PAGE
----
Wednesday, 11 January 2012

Ninety-minute sermon blues

On Sunday morning we went along to a big African American church here in LA. I always enjoy this kind of worship service – though on this occasion, it turned out to be a whopping three hours of singing, preaching, praising, preaching, foot-stomping, and, yes, more preaching. Afterwards I wrote a blues song about the experience. I'd like to dedicate this one to all you preachers out there...

Ninety-Minute Sermon Blues

[Chords: A7, D7, E7]

Well preacher-man talking
About David and King Saul
But if he don't stop talking soon
Ima crawl on out that door
I'm stuck in my pew
With the ninety-minute sermon blues

At first I was so happy
I shouted out Amen
But that was back before the preacher
Started up again
I'm stuck in my pew
With the ninety-minute sermon blues

Well you took away my sins Lord
And I know that's a fact
But if that preacher don't stop soon
Ima have to take them back
Cause I'm stuck in my pew
With the ninety-minute sermon blues

Well get me some whisky
Lord and get me some gin
Cause the preacher-man's still shouting
And it's nearly half-past ten
Still stuck in my pew
With these ninety-minute sermon blues

[mournful harmonica solo]

Oh sister can you help me
I'm feeling mighty blue
And if you need some loving
Sister, I can help you too
If you're stuck in your pew
With those ninety-minute sermon blues
Baby I'm stuck here too
Ninety-minute sermon blues

9 Comments:

tortoise said...

Well you took away my sins Lord
And I know that's a fact
But if that preacher don't stop soon
Ima have to take them back


That, my dear Ben, is quite possibly the second-best Blues lyric I have ever had the pleasure of hearing/reading. Bravo.

(the best, in case you're wondering, is The Ukulele Orchestra of Great Britain's You talk about my drinking, but you don't talk about my thirst)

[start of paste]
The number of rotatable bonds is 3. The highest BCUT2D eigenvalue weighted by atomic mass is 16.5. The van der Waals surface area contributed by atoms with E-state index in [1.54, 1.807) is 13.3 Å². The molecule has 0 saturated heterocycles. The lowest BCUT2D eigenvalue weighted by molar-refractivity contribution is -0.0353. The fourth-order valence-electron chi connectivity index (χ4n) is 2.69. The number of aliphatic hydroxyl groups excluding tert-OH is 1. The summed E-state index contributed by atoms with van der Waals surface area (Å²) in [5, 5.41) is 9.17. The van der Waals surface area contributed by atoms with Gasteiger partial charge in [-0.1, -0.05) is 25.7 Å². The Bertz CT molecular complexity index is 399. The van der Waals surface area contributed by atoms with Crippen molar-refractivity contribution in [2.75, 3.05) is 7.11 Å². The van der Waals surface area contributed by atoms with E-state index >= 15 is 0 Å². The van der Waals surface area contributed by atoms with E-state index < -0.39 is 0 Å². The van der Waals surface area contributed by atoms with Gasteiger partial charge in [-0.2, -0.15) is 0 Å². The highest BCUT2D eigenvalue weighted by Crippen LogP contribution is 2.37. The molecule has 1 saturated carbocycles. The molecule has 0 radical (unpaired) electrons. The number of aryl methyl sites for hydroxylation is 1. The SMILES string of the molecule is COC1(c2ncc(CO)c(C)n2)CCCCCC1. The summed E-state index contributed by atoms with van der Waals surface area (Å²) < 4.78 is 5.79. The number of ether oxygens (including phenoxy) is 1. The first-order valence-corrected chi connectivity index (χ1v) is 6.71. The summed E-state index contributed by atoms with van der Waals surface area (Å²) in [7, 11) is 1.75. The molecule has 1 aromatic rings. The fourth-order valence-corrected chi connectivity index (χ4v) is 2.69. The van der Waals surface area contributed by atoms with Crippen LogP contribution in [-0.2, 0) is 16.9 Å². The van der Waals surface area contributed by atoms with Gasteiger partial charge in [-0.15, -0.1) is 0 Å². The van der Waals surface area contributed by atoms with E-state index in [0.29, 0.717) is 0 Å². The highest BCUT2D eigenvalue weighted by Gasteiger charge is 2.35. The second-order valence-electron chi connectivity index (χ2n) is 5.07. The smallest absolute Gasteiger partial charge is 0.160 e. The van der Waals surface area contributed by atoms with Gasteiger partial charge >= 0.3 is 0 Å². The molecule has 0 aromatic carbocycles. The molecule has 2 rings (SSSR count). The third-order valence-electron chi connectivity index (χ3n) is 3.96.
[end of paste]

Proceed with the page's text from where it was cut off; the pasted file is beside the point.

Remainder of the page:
Jason Goroncy said...

What a fruitful three hours! Great stuff Ben. Now for the MP3 download please ;-)

T. C. Nomel said...

Did you not feel like leaving was an option?

Steve Wright said...

I'd try this out on my new banjo, but its cheerful twang of hope is ill-suited for these lyrics.

josh barkey said...

Very nice. You've the soul of an artist, Sir... by which I mean, the willingness to blaze madly in any new direction, just for the joy of it. Lovely.

Andrew P Gillies said...

For the other extreme in "sermonology" see my web site... I know I risk a song being written, but my day can't get much worse! http://stteves10.libsyn.com/

Pam said...

I ain't no preacher (Praise the Lord)
But I would advise you to stick with your day job

John said...

Per a couple of comments posted: only one who has had to try and say something about God for no more (please God) than twenty minutes, or trembled at the fearful prospect of the same (per Karl Barth: I must speak, God help and forgive me) can understand the sentiment of your song. I, for one, plan on passing it along to my priest! Gratefully, John McNassor

Paul Allen said...

Brilliant, reminds me of the three hour liturgy that I attended with a friend in a Russian Orthodox church in Toronto once. Our first mistake was to go and stand on the women's side. Second mistake: not knowing that it was going to be only standing the entire time.
Enjoy your pew mate!

Post a Comment

New book

Archive

Contact

Although I'm not always able to reply to all emails, please feel free to contact me.

Faith and Theology © 2008. Template by Dicas Blogger.

TOPO